Despite his record of service to King James II’s government, Harcourt gained office after the Revolution. The Earl of Clare (the future Duke of Newcastle), having been appointed lord lieutenant of Middlesex, bestowed upon him the clerkship of the peace for that county. From Clare’s point of view this was an obvious appointment as Harcourt had both Nottinghamshire and metropolitan roots. However, it was bound to arouse resentment among former opponents of James II’s regime. As early as August 1689 Harcourt was informing Clare of ‘three designs on foot against your lordship’s right of nominating a clerk of the peace’. As might have been expected, the Court Whigs were his most formidable foes. In November 1689 he rather plaintively asked Clare ‘why the courtiers should endeavour a mischief to me having never been injurious to any there’, concluding that they were envious of the rewards of his office. That being the case, he asked for Clare’s help in convincing his enemies of his worth, adding in his own defence that ‘no man in the government is more an antipapist than I am’. Harcourt rode out this wave of criticism, but Clare’s replacement by the Earl of Bedford (William Russell†), father of the executed Whig martyr Lord Russell (Hon. William†), led to another attempt at removal. Bedford made his move at the Westminster quarter sessions in April 1692 when he sought to replace Harcourt with John Fox, his own steward. After debating the matter for two hours the justices backed Harcourt, voting by a majority of 15 votes that the post was not vacant. Bedford’s supporters included the Earl of Macclesfield (whose son, Charles Gerard*, Lord Brandon, faced a similar problem in Lancashire) and ‘the Court justices’, namely Sir William Forester*, Sir Rowland Gwynne* and Wharton. They achieved their objective later in April when a quo warranto was issued against Harcourt, followed by a mandamus to swear Fox into office. The justices accepted this by six votes at the May quarter sessions. Harcourt successfully challenged the decision in King’s bench. In July Fox petitioned the crown for a writ of error to bring the case before the Lords. All this was to no avail because in December 1693 the Lords confirmed the previous judgment in Harcourt’s favour. However, by May 1694 Harcourt’s position was again under threat, owing to the arrest outside his house of a Jacobite go-between, Walter Crosby alias Phillips. The government were also able to link Harcourt with the Jacobite, Sir John Knight*. This was too good an opportunity for the Whigs to miss: the Treasury was instructed to remove Harcourt ‘from any employment he has under their Majesties from which he may be removed by you’, presumably the lucrative business he had conducted since 1686 in the Crown Office. He faced interrogation by Sir John Trenchard* and Lord Keeper Somers (Sir John*), and a vexatious suit whereby the failure to estreat 27 recognizances without an order of court to discharge them was made the grounds for a motion to dismiss him for neglect and illegal practices. Harcourt was adamant when reassuring Newcastle that ‘nothing can be fixed upon me for correspondence, or doing or countenancing anything disserviceable to the government’, in the hope that his patron could convince the secretaries of state and the Earl of Sunderland that ‘their notions are groundless’. Newcastle must have found this task very difficult as Harcourt proved to be an irritating thorn in the side of an increasingly Whiggish ministry. Harcourt proved willing to supply evidence that John Lunt, chief witness for the prosecution of the Lancashire Plot, was a bigamist. It was he who provided copies of the indictments (which named the witnesses) against the Haymarket rioters in July 1695 at the adjournment of their trial, which prompted Dr Richard Kingston to describe him as ‘a notorious enemy to the government’. Nor was he averse to tipping off such stalwart supporters of James II as the Earl of Huntingdon about security scares and attendant measures aimed at suspected Jacobite sympathizers.5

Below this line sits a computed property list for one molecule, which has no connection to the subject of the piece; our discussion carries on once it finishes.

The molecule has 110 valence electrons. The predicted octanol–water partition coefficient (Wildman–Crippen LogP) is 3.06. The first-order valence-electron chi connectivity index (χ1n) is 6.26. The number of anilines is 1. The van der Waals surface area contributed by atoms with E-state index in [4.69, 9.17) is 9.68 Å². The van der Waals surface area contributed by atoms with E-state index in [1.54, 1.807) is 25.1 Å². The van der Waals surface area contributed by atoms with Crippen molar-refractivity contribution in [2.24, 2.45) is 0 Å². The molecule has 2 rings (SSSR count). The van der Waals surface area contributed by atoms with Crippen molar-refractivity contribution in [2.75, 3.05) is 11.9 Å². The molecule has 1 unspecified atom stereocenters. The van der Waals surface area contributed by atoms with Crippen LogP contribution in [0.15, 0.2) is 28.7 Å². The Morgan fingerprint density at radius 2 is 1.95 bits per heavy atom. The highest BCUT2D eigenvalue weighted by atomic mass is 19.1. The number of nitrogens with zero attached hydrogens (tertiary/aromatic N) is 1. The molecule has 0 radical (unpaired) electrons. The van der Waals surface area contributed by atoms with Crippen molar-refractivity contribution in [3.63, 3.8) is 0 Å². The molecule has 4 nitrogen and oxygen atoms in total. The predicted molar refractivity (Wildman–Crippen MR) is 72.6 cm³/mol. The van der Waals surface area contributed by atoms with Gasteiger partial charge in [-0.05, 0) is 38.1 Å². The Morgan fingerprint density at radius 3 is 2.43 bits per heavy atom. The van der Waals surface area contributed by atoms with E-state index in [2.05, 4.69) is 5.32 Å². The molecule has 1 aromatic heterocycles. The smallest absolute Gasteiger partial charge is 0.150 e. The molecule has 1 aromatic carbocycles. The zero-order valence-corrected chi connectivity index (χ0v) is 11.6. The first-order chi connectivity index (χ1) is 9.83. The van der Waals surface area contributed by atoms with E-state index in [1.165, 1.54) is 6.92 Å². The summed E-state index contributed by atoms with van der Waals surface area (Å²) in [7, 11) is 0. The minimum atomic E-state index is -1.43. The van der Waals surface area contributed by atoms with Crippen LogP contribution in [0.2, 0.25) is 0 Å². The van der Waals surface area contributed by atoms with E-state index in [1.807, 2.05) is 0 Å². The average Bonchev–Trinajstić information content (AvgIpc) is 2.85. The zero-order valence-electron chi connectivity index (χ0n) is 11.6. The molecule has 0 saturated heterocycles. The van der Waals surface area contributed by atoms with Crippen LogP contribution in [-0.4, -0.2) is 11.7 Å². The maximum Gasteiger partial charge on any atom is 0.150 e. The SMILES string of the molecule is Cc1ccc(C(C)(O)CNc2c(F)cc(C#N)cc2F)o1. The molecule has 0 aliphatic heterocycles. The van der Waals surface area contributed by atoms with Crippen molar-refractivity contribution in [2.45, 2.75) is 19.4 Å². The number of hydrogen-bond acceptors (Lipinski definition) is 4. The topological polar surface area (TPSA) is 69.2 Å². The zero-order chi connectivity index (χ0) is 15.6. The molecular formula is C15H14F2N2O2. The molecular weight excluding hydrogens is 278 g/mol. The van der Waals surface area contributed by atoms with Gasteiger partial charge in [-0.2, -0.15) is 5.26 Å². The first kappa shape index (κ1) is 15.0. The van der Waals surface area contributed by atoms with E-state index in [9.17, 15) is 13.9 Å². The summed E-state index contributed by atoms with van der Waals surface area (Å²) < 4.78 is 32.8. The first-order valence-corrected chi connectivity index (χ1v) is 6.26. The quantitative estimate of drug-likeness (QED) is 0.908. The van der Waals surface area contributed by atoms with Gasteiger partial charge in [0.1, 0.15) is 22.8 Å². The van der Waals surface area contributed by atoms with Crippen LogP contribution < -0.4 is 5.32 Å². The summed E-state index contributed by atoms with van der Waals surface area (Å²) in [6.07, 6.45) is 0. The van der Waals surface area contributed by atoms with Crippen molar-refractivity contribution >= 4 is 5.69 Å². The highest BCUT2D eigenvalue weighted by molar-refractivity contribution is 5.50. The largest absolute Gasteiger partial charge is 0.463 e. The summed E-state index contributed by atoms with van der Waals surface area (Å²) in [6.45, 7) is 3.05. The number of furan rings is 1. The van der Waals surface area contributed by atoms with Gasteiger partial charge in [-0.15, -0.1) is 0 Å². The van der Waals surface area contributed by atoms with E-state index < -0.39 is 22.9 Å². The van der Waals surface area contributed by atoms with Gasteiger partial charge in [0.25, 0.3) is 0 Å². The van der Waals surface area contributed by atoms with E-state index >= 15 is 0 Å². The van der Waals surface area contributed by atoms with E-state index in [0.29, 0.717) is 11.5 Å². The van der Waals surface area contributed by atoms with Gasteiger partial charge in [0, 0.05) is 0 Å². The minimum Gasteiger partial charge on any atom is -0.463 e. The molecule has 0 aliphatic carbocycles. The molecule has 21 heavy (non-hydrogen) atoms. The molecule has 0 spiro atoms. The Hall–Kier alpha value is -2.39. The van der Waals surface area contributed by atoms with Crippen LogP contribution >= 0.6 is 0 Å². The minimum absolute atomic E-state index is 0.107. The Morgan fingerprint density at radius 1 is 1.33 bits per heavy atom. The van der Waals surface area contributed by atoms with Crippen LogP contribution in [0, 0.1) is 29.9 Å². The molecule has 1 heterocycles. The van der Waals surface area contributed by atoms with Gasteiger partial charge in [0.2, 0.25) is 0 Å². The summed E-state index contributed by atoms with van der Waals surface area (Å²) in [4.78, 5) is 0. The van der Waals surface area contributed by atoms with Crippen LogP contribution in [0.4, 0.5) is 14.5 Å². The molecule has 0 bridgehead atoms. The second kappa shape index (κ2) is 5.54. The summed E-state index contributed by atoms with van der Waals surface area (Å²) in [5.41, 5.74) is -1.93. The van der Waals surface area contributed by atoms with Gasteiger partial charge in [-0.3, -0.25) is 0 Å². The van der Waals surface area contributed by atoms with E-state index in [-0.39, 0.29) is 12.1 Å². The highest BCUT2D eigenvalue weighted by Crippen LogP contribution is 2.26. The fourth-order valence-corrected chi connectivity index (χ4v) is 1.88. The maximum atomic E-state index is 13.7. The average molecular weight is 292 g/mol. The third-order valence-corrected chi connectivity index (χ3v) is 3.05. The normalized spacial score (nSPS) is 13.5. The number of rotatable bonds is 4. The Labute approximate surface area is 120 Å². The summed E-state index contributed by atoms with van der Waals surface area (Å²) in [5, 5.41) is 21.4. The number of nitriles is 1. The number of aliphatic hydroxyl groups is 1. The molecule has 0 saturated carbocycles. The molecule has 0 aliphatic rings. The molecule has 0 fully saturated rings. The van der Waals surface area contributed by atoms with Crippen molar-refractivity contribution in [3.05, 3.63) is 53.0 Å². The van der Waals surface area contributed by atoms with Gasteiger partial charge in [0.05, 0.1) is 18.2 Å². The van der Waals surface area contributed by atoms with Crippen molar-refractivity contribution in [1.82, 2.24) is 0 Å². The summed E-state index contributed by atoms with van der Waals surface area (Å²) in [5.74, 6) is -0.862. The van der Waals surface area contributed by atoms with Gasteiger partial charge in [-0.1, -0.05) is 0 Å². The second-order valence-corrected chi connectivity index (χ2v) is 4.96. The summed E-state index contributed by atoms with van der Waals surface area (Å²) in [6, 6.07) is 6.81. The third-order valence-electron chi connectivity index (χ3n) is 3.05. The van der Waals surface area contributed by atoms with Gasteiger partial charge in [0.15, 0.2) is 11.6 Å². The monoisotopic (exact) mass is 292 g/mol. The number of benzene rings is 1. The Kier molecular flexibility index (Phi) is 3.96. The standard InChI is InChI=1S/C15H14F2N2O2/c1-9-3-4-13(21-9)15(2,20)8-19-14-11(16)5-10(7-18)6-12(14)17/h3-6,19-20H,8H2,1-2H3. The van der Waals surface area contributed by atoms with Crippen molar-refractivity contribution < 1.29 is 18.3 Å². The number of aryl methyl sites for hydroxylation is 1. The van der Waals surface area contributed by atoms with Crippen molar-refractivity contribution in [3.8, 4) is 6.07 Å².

Harcourt must have been familiar with the workings of Parliament before he was elected a Member. In the 1692–3 session he had petitioned the Commons concerning the bill to regulate proceedings in the Crown Office (12 Dec.), and later petitioned the Lords on the bill regulating quarter sessions (17 Feb. 1693). He had been summoned before the Upper House in 1697 to recount what knowledge he had of ‘a coffee-house discourse of the Earl of Monmouth’ regarding the suborning of witnesses in the case of Sir John Fenwick†. Finally, he had been ordered into custody by the Commons on 21 Dec. 1699 for a physical assault on Sir John Philipps* in Westminster Hall. The occasion of the quarrel was a Chancery lawsuit concerning the Philipps estate, Harcourt having married the widow of Sir John’s elder brother. He petitioned for release on 24 Jan. 1700. Simultaneously, Harcourt was engaged in a lawsuit over his first wife’s estate, including Pendley. By 1703 Harcourt had won this particular battle, several Hertfordshire and Buckinghamshire manors being conveyed to him. These estates formed the basis of his interest at Aylesbury.6